Early Jurassic Ichthyosaurs Had Predatory Specializations, Study Says

by johnsmith

Jurassic ichthyosaurs dominated upper trophic levels of marine ecosystems. Many species coexisted alongside each another, and it is uncertain whether they competed for the same array of food or divided dietary resources, each specializing in different kinds of prey. In new research, paleontologists tested whether feeding differences existed between species of ichthyosaurs that lived during the Early Jurassic epoch, about 183 million years ago. Their findings suggest that physical differences in their snouts show they evolved to have different diets and were not competing for the same resource.

Life restoration of Ichthyosaurus anningae. Image credit: James McKay.

Life restoration of Ichthyosaurus anningae. Image credit: James McKay.

Ichthyosaurs were dolphin-shaped marine predators that fed on fish and squid-like swimming shellfish.

These creatures originated and diversified from 249  million years ago, around 3 million years after the end-Permian mass extinction event, and their fossil record spans about 160  million years.

They played an important role as apex predators in Mesozoic oceanic ecosystems.

Partitioning of food resources, hunting modes and swimming styles, and oceanic sub-habitats allowed for the diversification of these apex predators into a variety of dietary and life mode preferences.

“Modern predators like sharks and killer whales tend to eat anything they can, so it is exciting to be able to show that in the Jurassic there were definite specializations,” said University of Bristol’s Professor Michael Benton, senior author of the study.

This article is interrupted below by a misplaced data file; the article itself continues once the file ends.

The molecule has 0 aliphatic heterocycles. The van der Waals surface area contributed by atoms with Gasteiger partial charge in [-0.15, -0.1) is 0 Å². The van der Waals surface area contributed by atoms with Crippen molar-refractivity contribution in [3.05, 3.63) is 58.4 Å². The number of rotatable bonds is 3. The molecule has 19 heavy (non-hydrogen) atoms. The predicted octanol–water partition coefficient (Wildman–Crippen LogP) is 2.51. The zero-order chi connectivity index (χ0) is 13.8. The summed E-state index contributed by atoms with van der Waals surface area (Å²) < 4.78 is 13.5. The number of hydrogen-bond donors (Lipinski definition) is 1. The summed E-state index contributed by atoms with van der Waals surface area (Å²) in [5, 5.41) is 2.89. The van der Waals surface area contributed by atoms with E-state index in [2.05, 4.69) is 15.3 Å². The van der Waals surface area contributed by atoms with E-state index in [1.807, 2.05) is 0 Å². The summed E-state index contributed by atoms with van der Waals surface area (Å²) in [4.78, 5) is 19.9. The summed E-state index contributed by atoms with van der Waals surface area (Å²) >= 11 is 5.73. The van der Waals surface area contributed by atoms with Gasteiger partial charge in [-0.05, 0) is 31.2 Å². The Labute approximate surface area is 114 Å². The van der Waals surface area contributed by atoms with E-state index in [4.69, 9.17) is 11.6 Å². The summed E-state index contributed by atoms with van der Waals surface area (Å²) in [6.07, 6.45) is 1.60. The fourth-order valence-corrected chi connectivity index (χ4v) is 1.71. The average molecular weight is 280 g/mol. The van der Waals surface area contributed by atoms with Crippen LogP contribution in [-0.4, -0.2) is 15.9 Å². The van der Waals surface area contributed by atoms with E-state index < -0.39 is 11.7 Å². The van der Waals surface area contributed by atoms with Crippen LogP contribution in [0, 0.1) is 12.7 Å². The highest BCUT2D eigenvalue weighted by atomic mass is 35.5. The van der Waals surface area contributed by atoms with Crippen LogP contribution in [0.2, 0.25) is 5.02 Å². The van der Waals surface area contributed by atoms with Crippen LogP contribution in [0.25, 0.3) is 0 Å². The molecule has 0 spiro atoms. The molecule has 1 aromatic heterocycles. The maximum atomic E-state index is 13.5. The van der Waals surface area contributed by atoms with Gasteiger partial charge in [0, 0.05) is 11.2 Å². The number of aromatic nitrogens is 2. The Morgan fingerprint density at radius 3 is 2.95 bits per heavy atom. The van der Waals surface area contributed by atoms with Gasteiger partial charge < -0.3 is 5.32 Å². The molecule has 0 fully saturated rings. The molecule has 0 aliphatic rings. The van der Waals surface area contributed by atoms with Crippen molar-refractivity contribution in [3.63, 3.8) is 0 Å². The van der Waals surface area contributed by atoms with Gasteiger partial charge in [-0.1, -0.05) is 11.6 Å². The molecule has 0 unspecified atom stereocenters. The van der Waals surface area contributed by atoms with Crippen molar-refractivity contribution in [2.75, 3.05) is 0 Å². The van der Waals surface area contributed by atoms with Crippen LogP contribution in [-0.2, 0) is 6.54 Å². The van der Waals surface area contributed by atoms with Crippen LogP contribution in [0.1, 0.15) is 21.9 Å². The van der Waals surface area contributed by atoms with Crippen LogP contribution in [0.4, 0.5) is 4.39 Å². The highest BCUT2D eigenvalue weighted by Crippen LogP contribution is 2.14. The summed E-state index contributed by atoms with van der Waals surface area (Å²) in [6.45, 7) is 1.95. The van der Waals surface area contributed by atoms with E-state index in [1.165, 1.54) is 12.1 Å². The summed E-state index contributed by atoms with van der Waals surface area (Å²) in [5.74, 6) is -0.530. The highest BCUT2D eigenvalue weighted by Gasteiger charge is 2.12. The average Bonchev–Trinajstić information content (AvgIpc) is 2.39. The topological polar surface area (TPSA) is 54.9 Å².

“The work can be extended to explore other marine reptiles such as plesiosaurs and crocodiles, so we get a detailed picture of these amazing and alien worlds of the Jurassic oceans.”

Professor Benton and colleagues examined two juvenile ichthyosaur specimens, Hauffiopteryx typicus and Stenopterygius triscissus, from the Strawberry Bank Lagerstätte, a shallow marine environment from the Early Jurassic of southern England.

“Functional studies need excellent 3D specimens and the Lower Jurassic ichthyosaur fossils from Strawberry Bank in Ilminster are just that. Mary Anning’s fossils are amazing, but they are mostly squashed flat,” said co-author Matt Williams, a researcher at Bath Royal Literary and Scientific Institution.

“Our idea was to CT scan the specimens,” added co-author Dr. Ben Moon, a researcher at the University of Bristol.

“The scans allow us to make a detailed, 3D model of the skull in the computer, and it can then be tested for the likely forces experienced during biting.”

“After we had the models, we could stress test them,” said Dr. Andre Rowe, a researcher at the University of Bristol.

“We tested and confirmed the hypothesis that the slender-snouted ichthyosaur had a quick but weak bite, and the broad-snouted ichthyosaur had a slow but powerful bite.”

“Confirming the supposition was important,” Professor Benton said.

“It’s important we apply rigorous scientific approaches such as these engineering analyses.”

“The two species of ichthyosaur presumably chased fast-moving prey (the fast biter) and slower, tough-shelled prey (the slow, powerful biter).”

The results appear in the Journal of Anatomy.


Sarah Jamison-Todd et al. Dietary niche partitioning in Early Jurassic ichthyosaurs from Strawberry Bank. Journal of Anatomy, published online September 29, 2022; doi: 10.1111/joa.13744

Source link: https://www.sci.news/paleontology/jurassic-ichthyosaur-diet-11256.html

Related Posts

Leave a Comment

Adblock Detected

Please support us by disabling your AdBlocker extension from your browsers for our website.